Newly uncovered, classified information, has shed more light on how the Russian government taps into its citizens' phone calls and messages. In an exclusive report, Tech Crunch says that a Nokia employee, who maintained the hardware necessary to keep the surveillance going, exposed the files by connecting a USB file with old work documents to his home computer.
Given that his computer wasn't properly configured, the data was made accessible via the internet, without necessary authentication.
According to the report, the Russian government, together with Nokia, used large hardware, sometimes the size of a washing machine, to make surveillance possible.
This type of surveillance, however, is legal in Russia, and it's called “lawful intercept”. It’s also legal (and exercised) in other countries, including the UK and the US. It’s usually used by law enforcement agencies to combat terrorism and to conduct other investigations. All telecoms companies need to comply with these laws or face fines and penalties.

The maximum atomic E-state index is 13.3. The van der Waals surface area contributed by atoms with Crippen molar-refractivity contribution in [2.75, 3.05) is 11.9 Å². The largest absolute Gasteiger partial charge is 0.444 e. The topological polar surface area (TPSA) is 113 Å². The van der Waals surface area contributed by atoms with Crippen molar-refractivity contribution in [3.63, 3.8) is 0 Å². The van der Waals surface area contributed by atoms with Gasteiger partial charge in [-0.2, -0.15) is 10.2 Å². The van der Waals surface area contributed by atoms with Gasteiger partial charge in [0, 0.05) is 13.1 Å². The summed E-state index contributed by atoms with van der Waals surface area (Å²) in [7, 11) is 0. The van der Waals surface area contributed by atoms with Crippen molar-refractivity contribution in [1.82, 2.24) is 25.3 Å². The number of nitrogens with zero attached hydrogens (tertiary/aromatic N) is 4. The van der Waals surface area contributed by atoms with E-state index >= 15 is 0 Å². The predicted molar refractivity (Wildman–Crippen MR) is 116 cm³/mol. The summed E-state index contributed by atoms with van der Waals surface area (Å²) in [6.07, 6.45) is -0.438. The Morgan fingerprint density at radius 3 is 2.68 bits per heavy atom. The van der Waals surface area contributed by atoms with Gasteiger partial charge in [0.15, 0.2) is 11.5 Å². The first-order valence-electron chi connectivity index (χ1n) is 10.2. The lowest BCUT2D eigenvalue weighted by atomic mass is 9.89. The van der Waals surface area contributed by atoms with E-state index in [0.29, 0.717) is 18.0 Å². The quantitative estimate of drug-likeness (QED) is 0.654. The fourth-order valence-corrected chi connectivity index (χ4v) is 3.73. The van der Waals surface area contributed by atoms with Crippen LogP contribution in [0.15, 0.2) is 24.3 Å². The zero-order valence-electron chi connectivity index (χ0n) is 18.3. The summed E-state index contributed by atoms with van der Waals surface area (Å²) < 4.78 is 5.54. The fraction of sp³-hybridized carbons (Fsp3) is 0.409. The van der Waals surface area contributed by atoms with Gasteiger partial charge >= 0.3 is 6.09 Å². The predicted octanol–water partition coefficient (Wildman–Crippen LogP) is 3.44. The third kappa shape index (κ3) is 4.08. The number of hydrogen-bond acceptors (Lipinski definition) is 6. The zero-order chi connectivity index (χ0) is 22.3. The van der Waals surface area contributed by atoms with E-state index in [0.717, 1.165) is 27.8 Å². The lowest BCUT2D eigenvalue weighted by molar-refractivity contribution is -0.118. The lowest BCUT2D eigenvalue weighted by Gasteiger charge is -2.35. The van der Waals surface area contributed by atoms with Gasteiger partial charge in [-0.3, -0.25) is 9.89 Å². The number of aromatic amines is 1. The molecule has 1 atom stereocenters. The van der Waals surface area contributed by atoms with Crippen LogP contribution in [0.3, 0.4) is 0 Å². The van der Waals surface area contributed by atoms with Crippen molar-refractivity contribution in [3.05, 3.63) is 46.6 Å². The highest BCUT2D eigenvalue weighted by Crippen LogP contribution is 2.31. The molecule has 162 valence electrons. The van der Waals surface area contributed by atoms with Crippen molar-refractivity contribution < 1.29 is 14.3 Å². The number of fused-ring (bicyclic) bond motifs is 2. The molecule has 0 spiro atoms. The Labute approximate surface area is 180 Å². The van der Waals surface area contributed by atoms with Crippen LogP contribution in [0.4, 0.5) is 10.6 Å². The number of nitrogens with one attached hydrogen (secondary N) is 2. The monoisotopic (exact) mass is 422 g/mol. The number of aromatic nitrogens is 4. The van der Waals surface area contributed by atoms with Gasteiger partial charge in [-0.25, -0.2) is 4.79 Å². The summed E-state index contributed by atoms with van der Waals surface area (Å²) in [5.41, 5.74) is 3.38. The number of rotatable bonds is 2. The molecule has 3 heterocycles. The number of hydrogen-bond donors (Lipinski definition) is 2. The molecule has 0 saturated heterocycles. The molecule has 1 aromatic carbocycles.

The problem with Russia, however, is that there are doubts the country would use this advantage legally, and not to break fundamental human rights.
“The companies will always say that with lawful interception, they’re complying with the rule of law,” said Adrian Shahbaz, research director for technology and democracy at Freedom House, a civil liberties and rights watchdog. “But it’s clear when you look at how Russian authorities are using this type of apparatus that it goes far beyond what is normal in a democratic society.”
Nokia claims its tech is used to “respond to interception requests on targeted individuals received from the legal authority through functionality in our solutions.”
The full report can be found on this link.